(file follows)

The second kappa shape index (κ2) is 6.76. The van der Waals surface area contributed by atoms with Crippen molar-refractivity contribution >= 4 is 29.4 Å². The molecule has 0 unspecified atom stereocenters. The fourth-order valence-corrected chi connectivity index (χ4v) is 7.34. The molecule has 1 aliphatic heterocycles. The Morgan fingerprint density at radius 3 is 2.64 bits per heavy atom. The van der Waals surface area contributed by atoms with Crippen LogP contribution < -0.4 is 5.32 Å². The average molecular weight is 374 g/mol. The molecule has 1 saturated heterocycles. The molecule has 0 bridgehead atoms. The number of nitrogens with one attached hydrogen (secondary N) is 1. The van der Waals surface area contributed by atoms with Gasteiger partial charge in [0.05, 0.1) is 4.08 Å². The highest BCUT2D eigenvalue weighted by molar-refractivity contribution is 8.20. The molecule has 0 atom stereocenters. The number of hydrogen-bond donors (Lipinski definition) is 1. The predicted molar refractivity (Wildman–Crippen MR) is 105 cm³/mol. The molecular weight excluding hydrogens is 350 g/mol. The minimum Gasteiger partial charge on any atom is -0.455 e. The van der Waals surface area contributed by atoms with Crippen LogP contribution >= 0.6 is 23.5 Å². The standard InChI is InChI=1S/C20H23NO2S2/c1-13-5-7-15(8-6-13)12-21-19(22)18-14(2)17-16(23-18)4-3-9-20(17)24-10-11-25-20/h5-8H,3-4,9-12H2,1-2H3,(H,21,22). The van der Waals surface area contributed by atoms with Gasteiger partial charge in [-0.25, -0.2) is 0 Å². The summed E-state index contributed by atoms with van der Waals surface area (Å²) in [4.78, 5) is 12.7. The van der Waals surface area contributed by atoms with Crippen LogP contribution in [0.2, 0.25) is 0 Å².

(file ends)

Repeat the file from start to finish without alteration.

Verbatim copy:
The second kappa shape index (κ2) is 6.76. The van der Waals surface area contributed by atoms with Crippen molar-refractivity contribution >= 4 is 29.4 Å². The molecule has 0 unspecified atom stereocenters. The fourth-order valence-corrected chi connectivity index (χ4v) is 7.34. The molecule has 1 aliphatic heterocycles. The Morgan fingerprint density at radius 3 is 2.64 bits per heavy atom. The van der Waals surface area contributed by atoms with Crippen LogP contribution < -0.4 is 5.32 Å². The average molecular weight is 374 g/mol. The molecule has 1 saturated heterocycles. The molecule has 0 bridgehead atoms. The number of nitrogens with one attached hydrogen (secondary N) is 1. The van der Waals surface area contributed by atoms with Gasteiger partial charge in [0.05, 0.1) is 4.08 Å². The highest BCUT2D eigenvalue weighted by molar-refractivity contribution is 8.20. The molecule has 0 atom stereocenters. The number of hydrogen-bond donors (Lipinski definition) is 1. The predicted molar refractivity (Wildman–Crippen MR) is 105 cm³/mol. The molecular weight excluding hydrogens is 350 g/mol. The minimum Gasteiger partial charge on any atom is -0.455 e. The van der Waals surface area contributed by atoms with Crippen LogP contribution >= 0.6 is 23.5 Å². The standard InChI is InChI=1S/C20H23NO2S2/c1-13-5-7-15(8-6-13)12-21-19(22)18-14(2)17-16(23-18)4-3-9-20(17)24-10-11-25-20/h5-8H,3-4,9-12H2,1-2H3,(H,21,22). The van der Waals surface area contributed by atoms with Gasteiger partial charge in [-0.25, -0.2) is 0 Å². The summed E-state index contributed by atoms with van der Waals surface area (Å²) in [4.78, 5) is 12.7. The van der Waals surface area contributed by atoms with Crippen LogP contribution in [0.2, 0.25) is 0 Å².